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LouieD wrote:rudyfan wrote:
Saturday is looking good to me.
Raise a glass to old El while you're out there!
Keep trying Louie!
Richard M Roberts wrote:Lokke Heiss wrote:I'll still plan to go, but do regret that most of the program is familiar to me (one of the hazards of going to Pordenone).
To handicap the festival, they'll have figure out something special indeed with the music to do something with The Overcoat, which is a cold and heartless film version of the famous Gogol story.
Wings I've just seen. Mantrap I've just seen. I didn't like Mantrap, but mainly because it was one more story that wastes Bow's talents.
If they were going to show the one real find from Pordenone it should have been The Lady in the Dugout. A great movie and an almost unique Western, filmed by men who really were there.
The real winner in this lineup is The Canadian, which I saw back to back last October in Pordenone with The Wind. The Wind is famous, perhaps rightfully so, but in many ways The Canadian is a better movie, especially the first half, a really interesting mix of humor and drama. The film can't quite keep up this level, the second part falling into more routine, but its still quite a nice film.
Ehh, excuse me, but Pordenone didn't "find" either THE LADY IN THE DUGOUT or THE CANADIAN, both films had been well seen at various Cinephile Conventions for quite a number of years and were well known with Historians and Cinephiles alike before they ever hit Pordenones screens. If it took the Pordenone commitee this long to read Brownlows THE WAR, THE WEST AND THE WILDERNESS and decide that these films may be good enough not to offend the virgin eyes of their crowd, goodie for them, but no credit is due them for discovering anything.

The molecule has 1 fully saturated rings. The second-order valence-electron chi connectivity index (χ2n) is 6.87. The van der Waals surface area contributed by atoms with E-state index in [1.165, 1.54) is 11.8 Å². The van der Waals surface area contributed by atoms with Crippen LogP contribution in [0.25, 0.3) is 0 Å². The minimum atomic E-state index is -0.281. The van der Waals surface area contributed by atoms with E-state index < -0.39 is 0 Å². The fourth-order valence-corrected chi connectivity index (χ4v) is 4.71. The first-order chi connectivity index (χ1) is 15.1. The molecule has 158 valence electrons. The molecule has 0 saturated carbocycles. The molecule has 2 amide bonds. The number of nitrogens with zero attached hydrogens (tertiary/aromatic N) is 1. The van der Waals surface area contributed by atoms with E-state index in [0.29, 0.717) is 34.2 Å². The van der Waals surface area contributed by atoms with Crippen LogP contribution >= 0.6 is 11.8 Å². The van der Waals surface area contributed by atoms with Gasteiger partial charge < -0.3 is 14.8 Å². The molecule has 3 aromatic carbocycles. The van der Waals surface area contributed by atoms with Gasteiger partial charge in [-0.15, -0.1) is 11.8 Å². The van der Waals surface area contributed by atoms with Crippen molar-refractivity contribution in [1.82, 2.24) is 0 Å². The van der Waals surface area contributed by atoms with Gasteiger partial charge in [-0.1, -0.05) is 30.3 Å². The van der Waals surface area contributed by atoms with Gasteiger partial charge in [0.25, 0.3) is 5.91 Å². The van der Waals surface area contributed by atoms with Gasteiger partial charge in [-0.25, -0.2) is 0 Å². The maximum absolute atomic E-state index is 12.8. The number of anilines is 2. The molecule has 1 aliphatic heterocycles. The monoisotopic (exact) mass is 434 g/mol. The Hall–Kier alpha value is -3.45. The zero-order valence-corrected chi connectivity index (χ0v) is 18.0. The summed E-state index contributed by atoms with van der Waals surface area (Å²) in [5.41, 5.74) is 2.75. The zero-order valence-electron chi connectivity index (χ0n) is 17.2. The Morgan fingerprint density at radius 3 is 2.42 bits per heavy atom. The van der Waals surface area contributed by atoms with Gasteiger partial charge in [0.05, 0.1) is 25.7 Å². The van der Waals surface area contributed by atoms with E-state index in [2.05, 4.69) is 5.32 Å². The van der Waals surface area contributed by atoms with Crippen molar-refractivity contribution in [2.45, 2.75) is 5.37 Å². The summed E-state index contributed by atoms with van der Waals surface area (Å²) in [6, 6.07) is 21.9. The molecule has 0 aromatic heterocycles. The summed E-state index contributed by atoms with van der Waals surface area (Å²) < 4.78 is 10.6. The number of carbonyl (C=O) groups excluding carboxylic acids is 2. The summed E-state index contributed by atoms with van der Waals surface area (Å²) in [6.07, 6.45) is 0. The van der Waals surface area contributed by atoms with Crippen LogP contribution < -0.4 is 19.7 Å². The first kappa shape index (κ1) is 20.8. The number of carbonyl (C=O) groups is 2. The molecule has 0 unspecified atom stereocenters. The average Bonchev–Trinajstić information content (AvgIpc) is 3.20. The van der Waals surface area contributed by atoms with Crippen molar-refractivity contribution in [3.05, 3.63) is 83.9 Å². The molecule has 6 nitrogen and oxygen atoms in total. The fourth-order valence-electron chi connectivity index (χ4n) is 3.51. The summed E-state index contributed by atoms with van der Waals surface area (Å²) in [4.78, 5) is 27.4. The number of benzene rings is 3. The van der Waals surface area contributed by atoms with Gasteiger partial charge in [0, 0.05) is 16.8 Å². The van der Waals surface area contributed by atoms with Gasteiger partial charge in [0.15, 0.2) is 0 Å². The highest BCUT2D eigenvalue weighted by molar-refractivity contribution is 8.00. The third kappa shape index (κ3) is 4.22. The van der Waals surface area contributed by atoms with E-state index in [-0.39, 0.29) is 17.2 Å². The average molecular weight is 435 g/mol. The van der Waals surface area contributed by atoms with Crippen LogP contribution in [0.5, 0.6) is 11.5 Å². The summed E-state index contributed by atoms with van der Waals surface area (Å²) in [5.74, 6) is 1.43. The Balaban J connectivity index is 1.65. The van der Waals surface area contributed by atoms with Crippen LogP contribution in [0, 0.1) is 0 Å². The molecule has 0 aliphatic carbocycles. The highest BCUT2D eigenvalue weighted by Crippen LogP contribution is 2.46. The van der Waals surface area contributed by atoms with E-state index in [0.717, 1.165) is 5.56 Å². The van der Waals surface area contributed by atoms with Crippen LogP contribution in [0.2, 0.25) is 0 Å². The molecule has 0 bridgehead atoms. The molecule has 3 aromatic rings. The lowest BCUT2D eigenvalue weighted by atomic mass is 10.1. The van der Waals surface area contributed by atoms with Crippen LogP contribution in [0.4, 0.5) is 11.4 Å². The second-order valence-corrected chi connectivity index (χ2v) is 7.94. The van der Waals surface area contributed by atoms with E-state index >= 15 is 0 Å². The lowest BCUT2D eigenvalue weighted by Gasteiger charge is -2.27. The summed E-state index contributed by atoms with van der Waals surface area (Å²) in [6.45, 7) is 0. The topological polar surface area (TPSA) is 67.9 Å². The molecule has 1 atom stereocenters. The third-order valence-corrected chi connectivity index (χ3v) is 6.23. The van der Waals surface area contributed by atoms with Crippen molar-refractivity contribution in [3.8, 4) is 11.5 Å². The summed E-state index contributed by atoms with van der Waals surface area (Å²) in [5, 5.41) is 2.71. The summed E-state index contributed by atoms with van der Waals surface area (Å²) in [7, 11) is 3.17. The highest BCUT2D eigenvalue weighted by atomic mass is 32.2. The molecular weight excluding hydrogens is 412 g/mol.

And you think MANTRAP wastes Clara Bow? You should go back to watching Hungarian films from the 1960's.
RICHARD M ROBERTS
Ann Harding wrote:Great stuff! It's just a bit of a shame you won't get the original scores written for Loves of Pharaoh (a lush score by Eduard Künneke)
Lokke Heiss wrote:That's right, Donna won't have the chance to keep me from using her towels for yet another year. And I would never go to a festival that would include me in the audience.
TempleDrake wrote:I received the festival brochure in today's mail. Whomever proofed the layout goofed - a nice pic of Tyrone Power as Zorro was used to illustrate the 1920 version with Fairbanks screening on Sunday.
missdupont wrote:MANTRAP revealed an energetic, sexy performance from Bow, a touching one from Ernest Torrence, and a solid one from Percy Marmont. Frisky and fun, with beautiful footage of Big Bear, and somewhere in East Hollywood/Edendale area
THE WONDERFUL LIE OF NINA PETROVNA looked gorgeous and had its moments of tragic love, but seemed long, with a twitchy performance from Brigitte Helm. Unfortunately, director Philip Kaufman revealed the entire plot in his introduction
STELLA DALLAS as always, is tear jerking melodrama at its best, beautifully shot and framed, with a fine cast adding emotional heft. Belle Bennett does an outstanding job of revealing the soft vulnerability and lost quality to Stella
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